The vacation rental market seems to be going through a bit of a challenge as of late, with many cities opting to just shut down or limit the options for the vacation rental owners. I have had conversations in a few cities around the country about why they are not allowing vacation rentals via the sites that have been so successful for the home owners/hosts. The bottom line has been because of the number of complaints from the neighbors of the vacation rental properties.
<p>The owners/hosts of many of these properties rely on the income from these sites to help pay the bills associated with owning a property. Some are utilizing this process to generate a nice additional revenue stream, so we know that the owners/hosts would like to come to an agreement on a process that would allow them to continue their business instead of being locked out and potentially losing their property.
<p>The growing number of cities that are not allowing these sites to be used seem to have the same issues: rowdy tenants, noises at all hours of the night, people they don't know coming into their community and simply just overall bad behavior. Although the vacation rental sites drive a good amount of revenue to the cities that allow them, increasing visits to restaurants, retail stores and many other services, the cities believe that the negatives outweigh the benefits.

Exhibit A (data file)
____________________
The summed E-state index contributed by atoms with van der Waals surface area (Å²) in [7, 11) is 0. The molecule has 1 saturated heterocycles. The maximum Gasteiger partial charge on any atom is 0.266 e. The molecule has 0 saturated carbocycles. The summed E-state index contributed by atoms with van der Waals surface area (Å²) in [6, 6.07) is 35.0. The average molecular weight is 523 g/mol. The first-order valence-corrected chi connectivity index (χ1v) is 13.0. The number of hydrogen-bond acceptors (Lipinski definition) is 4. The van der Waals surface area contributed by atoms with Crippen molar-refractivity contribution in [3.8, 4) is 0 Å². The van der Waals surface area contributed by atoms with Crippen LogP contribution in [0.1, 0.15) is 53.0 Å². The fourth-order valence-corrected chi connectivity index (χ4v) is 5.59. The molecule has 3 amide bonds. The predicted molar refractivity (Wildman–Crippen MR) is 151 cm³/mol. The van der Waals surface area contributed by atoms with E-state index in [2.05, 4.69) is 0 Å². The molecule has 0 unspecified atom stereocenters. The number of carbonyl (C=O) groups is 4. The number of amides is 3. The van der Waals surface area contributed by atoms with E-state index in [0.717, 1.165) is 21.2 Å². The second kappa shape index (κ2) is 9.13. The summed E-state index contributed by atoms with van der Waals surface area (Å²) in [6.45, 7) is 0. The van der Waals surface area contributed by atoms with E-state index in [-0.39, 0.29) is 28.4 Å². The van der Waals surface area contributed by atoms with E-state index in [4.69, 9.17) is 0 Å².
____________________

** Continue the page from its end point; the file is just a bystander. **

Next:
<p>The companies running the websites say they are doing everything they can to verify that the individuals are who they say they are. There is also a review process that allows for rating the host and the tenant after they have conducted a transaction. While this process seems to work on a majority of the properties, there is still a good number of hosts left very unhappy. Also, the renters that bring the bad reputation are the ones that have figured a way around the current screening processes.
How do we resolve this issue?
<p>In my conversation with a few of these cities, there seems to be a desire to figure out a process but no real direction has been decided. A common remark has been to create a set of guidelines that the host gives to each of the tenants so they are aware of the community ordinances and guidelines. Most cities also would like a better vetting process to determine that the person renting the property is who they say they are.
<p>The question is, how do we best vet people without scaring them away from the sites offering the rentals? The guidelines for community may help, background checks would also help, but would it keep potential tenants from using the sites? The field is open for discussion and I am hoping we can find a resolution to this for the sake of both the owners/hosts and the cities. We would love to hear your take on other options.